## 14.1 Overview

In this section we will describe the generic algorithms in the standard library that are specific to ordered collections. These are summarized by the following table:

 Name Purpose Sorting Algorithms - Sections 14.2 and 14.3 sort rearrange sequence, place in order stable_sort sort, retaining original order of equal elements partial_sort sort only part of sequence partial_sort_copy partial sort into copy Find Nth largest Element - Section 14.4 nth_element locate nth largest element Binary Search - Section 14.5 binary_search search, returning boolean lower_bound search, returning first position upper_bound search, returning last position equal_range search, returning both positions Merge Ordered Sequences - Section 14.6 merge combine two ordered sequences Set Operations - Section 14.7 set_union form union of two sets set_intersection form intersection of two sets set_difference form difference of two sets set_symmetric_difference form symmetric difference of two sets includes see if one set is a subset of another Heap operations - Section 14.8 make_heap turn a sequence into a heap push_heap add a new value to the heap pop_heap remove largest value from the heap sort_heap turn heap into sorted collection

Ordered collections can be created using the standard library in a variety of ways. For example:

• The containers set, multiset, map and multimap are ordered collections by definition.
• A list can be ordered by invoking the sort() member function.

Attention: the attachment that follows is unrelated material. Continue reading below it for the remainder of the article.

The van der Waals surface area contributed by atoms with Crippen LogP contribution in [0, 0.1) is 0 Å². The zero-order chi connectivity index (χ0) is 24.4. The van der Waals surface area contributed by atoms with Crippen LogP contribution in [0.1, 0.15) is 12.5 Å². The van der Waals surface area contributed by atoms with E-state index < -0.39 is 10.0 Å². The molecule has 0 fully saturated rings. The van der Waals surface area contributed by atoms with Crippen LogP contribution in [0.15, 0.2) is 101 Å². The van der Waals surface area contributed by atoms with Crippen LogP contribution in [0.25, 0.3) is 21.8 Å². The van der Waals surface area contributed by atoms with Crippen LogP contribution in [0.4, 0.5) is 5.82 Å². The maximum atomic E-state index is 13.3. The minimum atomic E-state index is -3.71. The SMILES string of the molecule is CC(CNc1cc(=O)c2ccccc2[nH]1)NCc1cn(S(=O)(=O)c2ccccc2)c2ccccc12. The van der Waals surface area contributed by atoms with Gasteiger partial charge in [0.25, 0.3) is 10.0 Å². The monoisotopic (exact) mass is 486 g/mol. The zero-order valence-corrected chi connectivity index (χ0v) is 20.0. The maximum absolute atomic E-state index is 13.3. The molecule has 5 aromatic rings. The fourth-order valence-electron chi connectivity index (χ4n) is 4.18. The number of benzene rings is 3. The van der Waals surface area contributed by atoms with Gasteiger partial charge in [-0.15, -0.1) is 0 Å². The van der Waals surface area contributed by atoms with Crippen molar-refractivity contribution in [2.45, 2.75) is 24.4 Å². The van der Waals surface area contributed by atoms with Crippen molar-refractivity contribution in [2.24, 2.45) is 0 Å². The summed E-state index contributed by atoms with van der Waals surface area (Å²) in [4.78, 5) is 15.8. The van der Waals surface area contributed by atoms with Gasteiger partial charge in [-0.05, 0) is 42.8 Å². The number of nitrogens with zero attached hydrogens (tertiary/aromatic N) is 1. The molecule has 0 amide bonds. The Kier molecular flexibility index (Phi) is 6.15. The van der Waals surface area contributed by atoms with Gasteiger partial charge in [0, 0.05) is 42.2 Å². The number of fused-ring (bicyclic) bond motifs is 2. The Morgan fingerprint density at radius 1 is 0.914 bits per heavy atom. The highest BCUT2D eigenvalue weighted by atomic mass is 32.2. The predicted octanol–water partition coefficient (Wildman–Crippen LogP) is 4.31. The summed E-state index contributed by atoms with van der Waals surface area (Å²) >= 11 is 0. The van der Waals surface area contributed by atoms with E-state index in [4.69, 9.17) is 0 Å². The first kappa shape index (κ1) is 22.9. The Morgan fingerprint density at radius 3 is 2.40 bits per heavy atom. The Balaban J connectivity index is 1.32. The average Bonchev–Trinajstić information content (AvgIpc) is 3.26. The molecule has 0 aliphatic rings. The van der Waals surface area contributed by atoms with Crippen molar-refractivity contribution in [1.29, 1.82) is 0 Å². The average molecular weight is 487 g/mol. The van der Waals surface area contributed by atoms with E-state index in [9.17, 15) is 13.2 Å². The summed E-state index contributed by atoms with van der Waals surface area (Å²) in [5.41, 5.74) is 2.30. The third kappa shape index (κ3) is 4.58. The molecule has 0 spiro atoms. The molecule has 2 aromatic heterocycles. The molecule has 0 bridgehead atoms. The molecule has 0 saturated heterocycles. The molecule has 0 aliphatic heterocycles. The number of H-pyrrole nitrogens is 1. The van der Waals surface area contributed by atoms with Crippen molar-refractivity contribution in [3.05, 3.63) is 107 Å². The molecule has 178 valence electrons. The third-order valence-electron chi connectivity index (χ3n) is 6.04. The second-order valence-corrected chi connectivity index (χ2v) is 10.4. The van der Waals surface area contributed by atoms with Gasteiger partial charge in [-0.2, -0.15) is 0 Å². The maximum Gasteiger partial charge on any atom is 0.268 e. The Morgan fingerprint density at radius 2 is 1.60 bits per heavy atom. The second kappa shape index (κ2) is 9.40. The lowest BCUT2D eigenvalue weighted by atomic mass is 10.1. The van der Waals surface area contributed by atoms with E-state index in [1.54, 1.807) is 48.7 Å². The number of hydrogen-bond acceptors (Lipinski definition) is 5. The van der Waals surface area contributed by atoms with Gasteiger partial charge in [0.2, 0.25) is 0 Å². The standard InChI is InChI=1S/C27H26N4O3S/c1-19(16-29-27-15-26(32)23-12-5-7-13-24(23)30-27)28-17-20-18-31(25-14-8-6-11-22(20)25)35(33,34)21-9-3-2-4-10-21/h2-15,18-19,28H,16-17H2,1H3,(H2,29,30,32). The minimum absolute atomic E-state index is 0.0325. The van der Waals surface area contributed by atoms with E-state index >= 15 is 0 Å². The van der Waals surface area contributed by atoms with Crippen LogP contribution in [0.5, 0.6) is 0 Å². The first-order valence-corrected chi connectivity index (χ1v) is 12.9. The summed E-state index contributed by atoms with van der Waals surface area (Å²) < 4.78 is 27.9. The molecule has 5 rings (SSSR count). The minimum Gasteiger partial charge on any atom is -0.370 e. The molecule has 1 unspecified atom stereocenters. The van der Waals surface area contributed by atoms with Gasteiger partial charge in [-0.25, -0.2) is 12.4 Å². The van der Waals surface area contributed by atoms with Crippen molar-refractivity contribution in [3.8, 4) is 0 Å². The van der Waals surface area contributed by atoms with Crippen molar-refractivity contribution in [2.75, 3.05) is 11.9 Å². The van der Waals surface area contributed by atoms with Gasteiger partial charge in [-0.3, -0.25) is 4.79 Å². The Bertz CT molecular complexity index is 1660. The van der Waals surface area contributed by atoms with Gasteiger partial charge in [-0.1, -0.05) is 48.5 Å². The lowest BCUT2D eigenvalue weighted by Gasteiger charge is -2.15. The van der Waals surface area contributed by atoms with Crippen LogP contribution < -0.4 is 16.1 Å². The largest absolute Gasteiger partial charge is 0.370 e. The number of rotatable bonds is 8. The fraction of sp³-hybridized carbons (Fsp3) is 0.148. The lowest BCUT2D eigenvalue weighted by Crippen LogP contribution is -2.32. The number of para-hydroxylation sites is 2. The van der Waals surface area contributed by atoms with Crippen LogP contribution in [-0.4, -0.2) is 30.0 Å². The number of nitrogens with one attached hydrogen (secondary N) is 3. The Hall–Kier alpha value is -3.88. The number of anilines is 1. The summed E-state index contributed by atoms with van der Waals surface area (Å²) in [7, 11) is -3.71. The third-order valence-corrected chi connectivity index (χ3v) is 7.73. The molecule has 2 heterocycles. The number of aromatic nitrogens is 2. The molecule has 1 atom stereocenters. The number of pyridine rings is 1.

• A vector, deque or ordinary C++ array can be ordered by using one of the sorting algorithms described later in this section.

Like the generic algorithms described in the previous section, the algorithms described here are not specific to any particular container class. This means they can be used with a wide variety of types. Many of them do, however, require the use of random-access iterators. For this reason they are most easily used with vectors, deques, or ordinary arrays.

Obtaining the Sample Programs

Almost all the algorithms described in this section have two versions. The first version uses the less than operator (operator <) for comparisons appropriate to the container element type. The second, and more general, version uses an explicit comparison function object, which we will write as Compare. This function object must be a binary predicate (see Section 3.2). Since this argument is optional, we will write it within square brackets in the description of the argument types.

A sequence is considered to be ordered if for every valid (that is, denotable) iterator i with a denotable successor j, it is the case that the comparison Compare(*j, *i) is false. Note that this does not necessarily imply that Compare(*i, *j) is true. It is assumed that the relation imposed by Compare is transitive, and induces a total ordering on the values.

In the descriptions that follow, two values x and y are said to be equivalent if both Compare(x, y) and Compare(y, x) are false. Note that this need not imply that x == y.

### 14.1.1 Include Files

As with the algorithms described in Section 13, before you can use any of the algorithms described in this section in a program you must include the algorithm header file:

`   # include <algorithm>`